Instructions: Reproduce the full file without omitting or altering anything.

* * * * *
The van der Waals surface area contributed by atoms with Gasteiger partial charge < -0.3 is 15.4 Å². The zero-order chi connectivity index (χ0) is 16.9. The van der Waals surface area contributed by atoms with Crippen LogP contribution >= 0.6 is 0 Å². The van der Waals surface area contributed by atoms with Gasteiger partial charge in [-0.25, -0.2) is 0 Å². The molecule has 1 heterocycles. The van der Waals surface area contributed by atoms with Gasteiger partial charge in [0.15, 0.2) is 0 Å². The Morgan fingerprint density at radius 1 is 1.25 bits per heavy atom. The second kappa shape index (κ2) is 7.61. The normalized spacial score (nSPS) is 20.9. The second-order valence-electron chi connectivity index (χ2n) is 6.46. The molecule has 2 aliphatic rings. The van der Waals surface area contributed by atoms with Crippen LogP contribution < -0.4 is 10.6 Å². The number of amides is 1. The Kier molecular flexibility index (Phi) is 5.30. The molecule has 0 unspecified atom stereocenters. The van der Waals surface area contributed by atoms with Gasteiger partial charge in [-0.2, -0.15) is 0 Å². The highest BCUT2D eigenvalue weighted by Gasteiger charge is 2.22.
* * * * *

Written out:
The van der Waals surface area contributed by atoms with Gasteiger partial charge < -0.3 is 15.4 Å². The zero-order chi connectivity index (χ0) is 16.9. The van der Waals surface area contributed by atoms with Crippen LogP contribution >= 0.6 is 0 Å². The van der Waals surface area contributed by atoms with Gasteiger partial charge in [-0.25, -0.2) is 0 Å². The molecule has 1 heterocycles. The van der Waals surface area contributed by atoms with Gasteiger partial charge in [0.15, 0.2) is 0 Å². The Morgan fingerprint density at radius 1 is 1.25 bits per heavy atom. The second kappa shape index (κ2) is 7.61. The normalized spacial score (nSPS) is 20.9. The second-order valence-electron chi connectivity index (χ2n) is 6.46. The molecule has 2 aliphatic rings. The van der Waals surface area contributed by atoms with Crippen LogP contribution < -0.4 is 10.6 Å². The number of amides is 1. The Kier molecular flexibility index (Phi) is 5.30. The molecule has 0 unspecified atom stereocenters. The van der Waals surface area contributed by atoms with Gasteiger partial charge in [-0.2, -0.15) is 0 Å². The highest BCUT2D eigenvalue weighted by Gasteiger charge is 2.22.